She Who Weds the Dead
The problem is unresolved and left hanging for most of the main story. You’ll even come across Liavinne during your level 30-something quests, and she ends up dying and being carried by you to a waiting wagon a burial.
Eventually, after completion of the main story, you come across a quest from Paiyo Reiyo – the last remaining former party member of Edda’s. The quest is called Corpse Groom and is the introductory quest to Tam Tara Deepcroft, Hard Mode, one of the new additions in Patch 2.3: Defenders of Eorzea.
Paiyo asks you for help as he’s been given an invitation to a wedding… in Tam-Tara Deepcroft. Except it’s a wedding for Edda and Avere. Obviously, some bad juju is going down, and it’s up to you to investigate.
You Who Left Her Behind
Throughout Tam Tara Deepcroft Hard Mode are some lost folios, all of which point to Edda’s state of mind growing more crooked till it breaks completely from her travels.
Case in point: Folio Entry 2:
“I could not have hoped for a more romantic first visit to Mor Dhona. The crystals that pierce the landscape glowed in all their majesty, as if to celebrate our future together. And as we lazed by Silvertear Lake, watching the waves lapping at the shore, the sun took its leave behind the horizon, that we might enjoy a moment of intimacy.
‘I want us to be together forever.’ You first said these words to me years ago, and you said them to me again tonight. I am so happy to be with you.”
For all intents and purposes, Edda has learned Necromancy rather than White Magic, and has used the souls of the dead and sacrificed living people so she wouldn’t be alone. Not only did she resurrect (and attach wings to) Avere’s severed head; she’s also resurrected Liavinne, whom you have to defeat along the way.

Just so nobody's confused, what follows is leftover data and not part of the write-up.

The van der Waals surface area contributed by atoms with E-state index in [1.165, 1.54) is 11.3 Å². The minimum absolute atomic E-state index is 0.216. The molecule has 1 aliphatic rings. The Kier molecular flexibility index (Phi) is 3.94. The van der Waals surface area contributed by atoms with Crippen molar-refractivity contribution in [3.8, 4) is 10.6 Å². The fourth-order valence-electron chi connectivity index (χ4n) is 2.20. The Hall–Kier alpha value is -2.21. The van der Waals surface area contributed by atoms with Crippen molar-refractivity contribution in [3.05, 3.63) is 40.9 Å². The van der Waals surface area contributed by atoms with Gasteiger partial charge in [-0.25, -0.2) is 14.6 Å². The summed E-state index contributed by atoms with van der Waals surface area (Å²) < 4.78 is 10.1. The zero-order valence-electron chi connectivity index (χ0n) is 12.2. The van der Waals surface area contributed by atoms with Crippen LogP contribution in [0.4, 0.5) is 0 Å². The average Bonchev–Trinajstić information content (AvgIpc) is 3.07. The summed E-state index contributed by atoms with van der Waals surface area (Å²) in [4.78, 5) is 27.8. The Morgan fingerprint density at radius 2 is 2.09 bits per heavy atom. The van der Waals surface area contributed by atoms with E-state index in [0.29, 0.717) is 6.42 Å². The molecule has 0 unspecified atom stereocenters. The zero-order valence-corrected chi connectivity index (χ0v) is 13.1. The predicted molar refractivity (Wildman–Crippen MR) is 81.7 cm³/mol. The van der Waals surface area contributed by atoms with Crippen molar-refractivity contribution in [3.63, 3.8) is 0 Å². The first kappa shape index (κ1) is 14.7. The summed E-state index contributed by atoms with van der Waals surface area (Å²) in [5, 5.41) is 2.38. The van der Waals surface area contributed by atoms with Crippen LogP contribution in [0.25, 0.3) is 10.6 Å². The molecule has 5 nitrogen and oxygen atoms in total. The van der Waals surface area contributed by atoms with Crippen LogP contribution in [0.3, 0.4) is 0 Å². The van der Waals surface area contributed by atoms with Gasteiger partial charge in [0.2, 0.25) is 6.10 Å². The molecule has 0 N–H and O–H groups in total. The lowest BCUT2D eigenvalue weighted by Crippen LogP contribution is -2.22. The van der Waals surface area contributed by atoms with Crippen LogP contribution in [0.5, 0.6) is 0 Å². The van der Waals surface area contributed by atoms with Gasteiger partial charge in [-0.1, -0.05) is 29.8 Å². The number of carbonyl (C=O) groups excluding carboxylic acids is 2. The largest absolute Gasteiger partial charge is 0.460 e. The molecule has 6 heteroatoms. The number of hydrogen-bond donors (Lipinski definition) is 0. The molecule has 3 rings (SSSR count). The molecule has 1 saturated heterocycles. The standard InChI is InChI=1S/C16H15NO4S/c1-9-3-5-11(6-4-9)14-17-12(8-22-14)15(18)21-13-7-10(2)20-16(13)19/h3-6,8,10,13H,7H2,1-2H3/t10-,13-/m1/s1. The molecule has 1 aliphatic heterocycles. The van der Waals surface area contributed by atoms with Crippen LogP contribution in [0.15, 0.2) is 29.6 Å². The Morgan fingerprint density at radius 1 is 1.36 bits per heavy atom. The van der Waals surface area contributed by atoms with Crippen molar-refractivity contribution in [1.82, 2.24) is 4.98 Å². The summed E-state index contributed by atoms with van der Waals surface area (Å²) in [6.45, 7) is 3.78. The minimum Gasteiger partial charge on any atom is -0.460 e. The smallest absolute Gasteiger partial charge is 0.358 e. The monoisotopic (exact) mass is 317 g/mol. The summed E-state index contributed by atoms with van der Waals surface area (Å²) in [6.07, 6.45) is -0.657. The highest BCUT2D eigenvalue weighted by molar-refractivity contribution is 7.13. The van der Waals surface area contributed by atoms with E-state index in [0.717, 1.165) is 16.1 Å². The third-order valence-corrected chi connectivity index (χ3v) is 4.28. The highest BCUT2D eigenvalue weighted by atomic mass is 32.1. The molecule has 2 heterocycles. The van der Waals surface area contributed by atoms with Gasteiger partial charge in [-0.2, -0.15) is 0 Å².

If it weren’t for your interference, Paiyo Reiyo would have been sacrificed to further enhance Avere. Edda falls to her death, smiling all the while.
The question that comes to me, contrived as it may seem, is simple: if her connections with people and her mind were so fragile, would my interference long before completing Tam-Tara Deepcroft have helped to ease her pain?
The answer in the game is simple: they don’t want you to ask that question. You’re a silent protagonist, and even then, your actions are bound by the need to complete a storyline. There is no scenario, among the millions of people playing Final Fantasy XIV: A Realm Reborn, where Edda receives a thoughtful word or concern from others.
In the real world, however, I have that luxury to care. I’m lucky enough that a Reddit post, and a compelling, albeit a twisted, J-horror-like storyline could make me care about human beings more.
That said, I’ll leave you with Paiyo Reiyo’s last vision of Edda. In death, Edda, at least, will never be alone again.
Victor Barreiro Jr. / Victor Barreiro Jr. maintains the the Landmark/Everquest Next and Final Fantasy XIV: A Realm Reborn columns for MMORPG.com. He also writes for news website Rappler as a technology reporter. You can find more of his writings on Games and Geekery and on Twitter at @vbarreirojr.